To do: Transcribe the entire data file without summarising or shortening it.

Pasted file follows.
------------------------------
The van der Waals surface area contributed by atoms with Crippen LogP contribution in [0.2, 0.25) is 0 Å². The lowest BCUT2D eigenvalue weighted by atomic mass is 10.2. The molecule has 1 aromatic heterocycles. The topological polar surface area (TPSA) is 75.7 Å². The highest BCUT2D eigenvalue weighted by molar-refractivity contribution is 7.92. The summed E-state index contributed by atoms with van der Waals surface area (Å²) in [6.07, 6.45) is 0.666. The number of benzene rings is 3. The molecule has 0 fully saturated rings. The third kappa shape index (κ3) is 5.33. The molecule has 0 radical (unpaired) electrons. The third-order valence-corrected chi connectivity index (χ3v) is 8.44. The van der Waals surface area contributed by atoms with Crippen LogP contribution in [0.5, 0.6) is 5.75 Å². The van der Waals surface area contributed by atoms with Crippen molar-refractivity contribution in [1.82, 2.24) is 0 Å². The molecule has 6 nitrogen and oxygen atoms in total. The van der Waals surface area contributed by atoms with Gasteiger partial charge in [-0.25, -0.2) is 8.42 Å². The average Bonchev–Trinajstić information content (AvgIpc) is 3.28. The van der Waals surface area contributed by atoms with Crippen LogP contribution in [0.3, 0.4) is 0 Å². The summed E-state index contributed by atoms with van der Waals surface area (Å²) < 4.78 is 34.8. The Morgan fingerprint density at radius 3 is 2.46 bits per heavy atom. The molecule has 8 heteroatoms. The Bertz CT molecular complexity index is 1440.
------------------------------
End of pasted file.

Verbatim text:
The van der Waals surface area contributed by atoms with Crippen LogP contribution in [0.2, 0.25) is 0 Å². The lowest BCUT2D eigenvalue weighted by atomic mass is 10.2. The molecule has 1 aromatic heterocycles. The topological polar surface area (TPSA) is 75.7 Å². The highest BCUT2D eigenvalue weighted by molar-refractivity contribution is 7.92. The summed E-state index contributed by atoms with van der Waals surface area (Å²) in [6.07, 6.45) is 0.666. The number of benzene rings is 3. The molecule has 0 fully saturated rings. The third kappa shape index (κ3) is 5.33. The molecule has 0 radical (unpaired) electrons. The third-order valence-corrected chi connectivity index (χ3v) is 8.44. The van der Waals surface area contributed by atoms with Crippen LogP contribution in [0.5, 0.6) is 5.75 Å². The van der Waals surface area contributed by atoms with Crippen molar-refractivity contribution in [1.82, 2.24) is 0 Å². The molecule has 6 nitrogen and oxygen atoms in total. The van der Waals surface area contributed by atoms with Gasteiger partial charge in [-0.25, -0.2) is 8.42 Å². The average Bonchev–Trinajstić information content (AvgIpc) is 3.28. The van der Waals surface area contributed by atoms with Crippen LogP contribution in [0.3, 0.4) is 0 Å². The summed E-state index contributed by atoms with van der Waals surface area (Å²) < 4.78 is 34.8. The Morgan fingerprint density at radius 3 is 2.46 bits per heavy atom. The molecule has 8 heteroatoms. The Bertz CT molecular complexity index is 1440.